It was a strange way of getting drunk. I wonder if the people in the officers’ bar suspected that evening how much more cheaply a man can get fuddled on fresh air and old winding passages?

Very nice, and refreshingly un-1918: it’s a passage that throws us back to Baudelaire or ahead to Dylan, c. 1965.

But it’s still 1918, and euphoria is not all that Owen has been experiencing:

I am sorry you have disturbing and daylight-lingering dreams. It is possible to avoid them: by proper thinking before sleep. I confess I bring on what few war dreams I now have, entirely by willingly considering war of an evening. I do so because I have my duty to perform towards War.

Sudden seriousness. And, perhaps, another explanation for the metaphorical drunkenness. Owen seems to have exorcised another segment of his war experience in producing this poem draft, which he prefaces with a stern warning to his mother, whose Christian faith he risks offending:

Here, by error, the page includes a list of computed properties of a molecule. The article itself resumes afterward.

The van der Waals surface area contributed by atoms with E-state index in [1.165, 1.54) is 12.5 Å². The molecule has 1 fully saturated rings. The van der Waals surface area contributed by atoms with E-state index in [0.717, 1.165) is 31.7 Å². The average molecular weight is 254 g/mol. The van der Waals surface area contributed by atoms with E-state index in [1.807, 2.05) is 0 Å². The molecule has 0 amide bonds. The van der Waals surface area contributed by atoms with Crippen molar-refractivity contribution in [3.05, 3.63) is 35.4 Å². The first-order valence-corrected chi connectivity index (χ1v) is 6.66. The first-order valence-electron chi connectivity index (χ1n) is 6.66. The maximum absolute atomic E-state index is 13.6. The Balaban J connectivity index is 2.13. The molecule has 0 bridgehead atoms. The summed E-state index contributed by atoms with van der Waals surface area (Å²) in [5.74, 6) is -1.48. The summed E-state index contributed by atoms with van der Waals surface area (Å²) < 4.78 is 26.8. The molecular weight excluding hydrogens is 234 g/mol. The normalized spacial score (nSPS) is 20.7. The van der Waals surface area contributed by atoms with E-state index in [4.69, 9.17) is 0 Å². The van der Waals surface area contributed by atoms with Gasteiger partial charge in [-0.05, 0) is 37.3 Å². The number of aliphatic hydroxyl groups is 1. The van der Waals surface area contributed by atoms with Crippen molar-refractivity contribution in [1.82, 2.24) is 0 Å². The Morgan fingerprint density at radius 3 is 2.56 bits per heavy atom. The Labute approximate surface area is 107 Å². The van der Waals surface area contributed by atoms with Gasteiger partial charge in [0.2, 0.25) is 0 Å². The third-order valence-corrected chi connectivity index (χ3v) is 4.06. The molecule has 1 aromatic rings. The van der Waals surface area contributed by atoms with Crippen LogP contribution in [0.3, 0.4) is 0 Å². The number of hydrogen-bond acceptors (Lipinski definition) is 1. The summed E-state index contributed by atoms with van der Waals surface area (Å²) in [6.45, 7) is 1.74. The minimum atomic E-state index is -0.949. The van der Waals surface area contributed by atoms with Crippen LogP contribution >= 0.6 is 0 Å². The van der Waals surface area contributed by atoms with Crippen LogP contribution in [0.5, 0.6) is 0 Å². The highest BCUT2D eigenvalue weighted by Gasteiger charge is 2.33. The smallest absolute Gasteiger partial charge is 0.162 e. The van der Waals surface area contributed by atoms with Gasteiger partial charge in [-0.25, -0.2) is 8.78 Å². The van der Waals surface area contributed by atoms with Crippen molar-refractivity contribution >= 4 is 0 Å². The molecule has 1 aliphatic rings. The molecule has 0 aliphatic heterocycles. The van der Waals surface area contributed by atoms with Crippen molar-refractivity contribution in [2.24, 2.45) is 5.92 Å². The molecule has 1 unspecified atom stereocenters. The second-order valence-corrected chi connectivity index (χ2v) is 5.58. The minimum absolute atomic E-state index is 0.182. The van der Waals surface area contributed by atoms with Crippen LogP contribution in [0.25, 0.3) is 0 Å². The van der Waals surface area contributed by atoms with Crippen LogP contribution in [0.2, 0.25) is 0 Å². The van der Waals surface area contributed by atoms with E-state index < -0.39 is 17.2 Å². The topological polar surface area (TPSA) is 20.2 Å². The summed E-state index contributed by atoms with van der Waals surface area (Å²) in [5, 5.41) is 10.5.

There is a point where prayer is indistinguishable from blasphemy. There is also a point where blasphemy is indistinguishable, from prayer.

As in this first verse:

Last Words[2]

‘O Jesus Christ!’ one fellow sighed;
And kneeled, and bowed, tho’ not in prayer, and died.
And the Bullets sang—‘In vain’
Machine Guns chuckled ‘Vain’
Big Guns guffawed ‘In vain’

‘Father and Mother!’ one boy said.
Then smiled—at nothing like a small child; being dead.
And the Shrapnel Cloud
Slowly gestured ‘Vain!’
The falling Splinters muttered ‘Vain’.

‘My Love!’ another cried, ‘My love, my bud!’
Then, gently lowered, his whole face kissed the mud.
And the Flares gesticulated, ‘Vain’
The Shells hooted, ‘In vain’
And the Gas hissed, ‘In vain’.[3]

 

References and Footnotes

  1. Journal, 165-6.
  2. This will be revised and re-titled "The Last Laugh."
  3. Collected Letters, 533-34.

Edward Heron-Allen Bids the Boys Farewell; Ralph Hamilton Makes Ready for the Tanks

Edward Heron-Allen came under fire today, a century back, for the very first time.

When the firing begins the mud flies in all directions, and spatters back all over the marking shelters–sometimes a bullet comes skidding back, and men get hurt. We watched it for some time, and then had a mild experience of what it was to be ‘under fire.’